Down with down­hill ski­ing

The Denver Post - - PERSPECTIVE - By Dick Hilker

Here we are in another sea­son of sport that can maim — and even fa­tally in­jure — its par­tic­i­pants. Foot­ball? No, down­hill ski­ing. While we wring our mitts over so-called bru­tal­ity on the grid­iron, we over­look the dan­gers of slid­ing down moun­tain­sides on a pair of slats.

Skiers run into each other at high rates of speed. They plow into pines, col­lide with conifers and lurch into lift tow­ers. One win­ter sports en­thu­si­ast wound up in the ER last sea­son af­ter ram­ming a per­fectly in­no­cent moose. No re­port on the moose.

And what about the poor guy who got pushed out of a chair­lift at one of our state’s ski ar­eas? The DA threw a flag for “in­ten­tional ground­ing.”

Statis­tics are murky, but the Na­tional Ski Ar­eas As­so­ci­a­tion es­ti­mates ski and snow­board­ing deaths have av­er­aged just over 41 per year for the past 10 years.

Plus, down­hill ski­ing causes more bro­ken limbs than a big spring snow­storm.

The num­bers on foot­ball deaths also are hard to pin down. But they seem to av­er­age about 18 per year, less than half of those on the slopes. The in­jury num­bers are un­known.

Yes, there are many times more skiers, but …

Con­sider the fate of the great Doak Walker, who won the Heis­man Tro­phy play­ing foot­ball at South­ern Methodist in 1948. He played six sea­sons in the NFL with Detroit Lions.

But the poor fel­low was done in by ski­ing in later life. He was in an ac­ci­dent that left him par­a­lyzed and he even­tu­ally suc­cumbed to his in­juries.

Are you sure you wouldn’t want your kids to strap on shoul­der pads rather than a pair Ros­sig­nols?

But this is not to sug­gest that ski­ing — one of our state’s ma­jor tourist in­dus­tries — should be abol­ished, as the anti-foot­ball crowd wants to do with that sport.

Rather, a ma­jor change in the rules should be en­acted for the slopes. In­stead of schuss­ing down moun­tains, skiers should only be al­lowed to tra­verse up­ward.

In fact, “up­hill ski­ing” al­ready is a realty here in Colorado. Most ski ar­eas al­low it, although it is re­stricted to “af­ter hours” at some be­cause of fear that down­hillers will run over the “skin­ners,” as they are called.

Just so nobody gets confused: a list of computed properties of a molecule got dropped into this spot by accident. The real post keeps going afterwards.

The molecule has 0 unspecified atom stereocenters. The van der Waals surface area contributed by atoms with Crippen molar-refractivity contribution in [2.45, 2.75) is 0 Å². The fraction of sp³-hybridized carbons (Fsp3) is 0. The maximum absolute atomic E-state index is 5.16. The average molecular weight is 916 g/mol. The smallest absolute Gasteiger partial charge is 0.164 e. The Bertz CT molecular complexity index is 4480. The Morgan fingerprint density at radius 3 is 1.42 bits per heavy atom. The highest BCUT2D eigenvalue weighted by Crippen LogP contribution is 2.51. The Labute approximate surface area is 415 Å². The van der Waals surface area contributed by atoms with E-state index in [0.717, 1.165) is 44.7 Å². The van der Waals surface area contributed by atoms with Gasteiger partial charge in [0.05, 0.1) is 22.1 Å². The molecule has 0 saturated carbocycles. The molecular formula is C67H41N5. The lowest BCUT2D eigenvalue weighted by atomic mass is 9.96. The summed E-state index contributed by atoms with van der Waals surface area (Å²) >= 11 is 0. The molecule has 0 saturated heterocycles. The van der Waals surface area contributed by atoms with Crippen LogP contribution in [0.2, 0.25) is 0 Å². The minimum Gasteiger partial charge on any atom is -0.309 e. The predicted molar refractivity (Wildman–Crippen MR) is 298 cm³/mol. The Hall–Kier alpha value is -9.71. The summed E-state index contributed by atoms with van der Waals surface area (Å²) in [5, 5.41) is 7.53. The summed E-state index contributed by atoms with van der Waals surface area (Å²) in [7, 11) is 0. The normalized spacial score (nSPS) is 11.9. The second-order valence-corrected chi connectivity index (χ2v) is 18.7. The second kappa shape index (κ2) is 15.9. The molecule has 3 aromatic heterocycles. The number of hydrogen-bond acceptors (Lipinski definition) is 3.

Aspen Snow­mass is a leader in the up­hill move­ment. In fact, Aspen Mayor Steve Skadron wants to make his com­mu­nity the North Amer­i­can hub of up­hilling.

Con­sider the ad­van­tages: both a dras­tic re­duc­tion in deaths and in­juries and im­proved lev­els of in­di­vid­ual phys­i­cal fit­ness.

Af­ter a win­ter of ski­ing up­hill — an ag­gra­va­tion of grav­i­ta­tion — the av­er­age par­tic­i­pant would have a body that Von Miller would envy.

Colorado al­ready is ranked high among states with the health­i­est res­i­dents. It would be no con­test if ski­ing up­hill was the rule.

There also would be ad­van­tages for the ski ar­eas. Runs would no longer have to be groomed like the greens at Cherry Hills Coun­try Club. Rates for li­a­bil­ity in­sur­ance would plum­met. Far fewer ski pa­trol mem­bers would be needed.

And area op­er­a­tors would not have to make any sig­nif­i­cant changes to fa­cil­i­ties. Ski lifts would be­come “low­er­ers.” Skiers would ride down, not up.

Up­hill ski­ing makes sense for many rea­sons, in­clud­ing the

safety of moose. Dick Hilker (dhilker529@ aol.com) is a re­tired Den­ver sub­ur­ban news­pa­per ed­i­tor and columnist.

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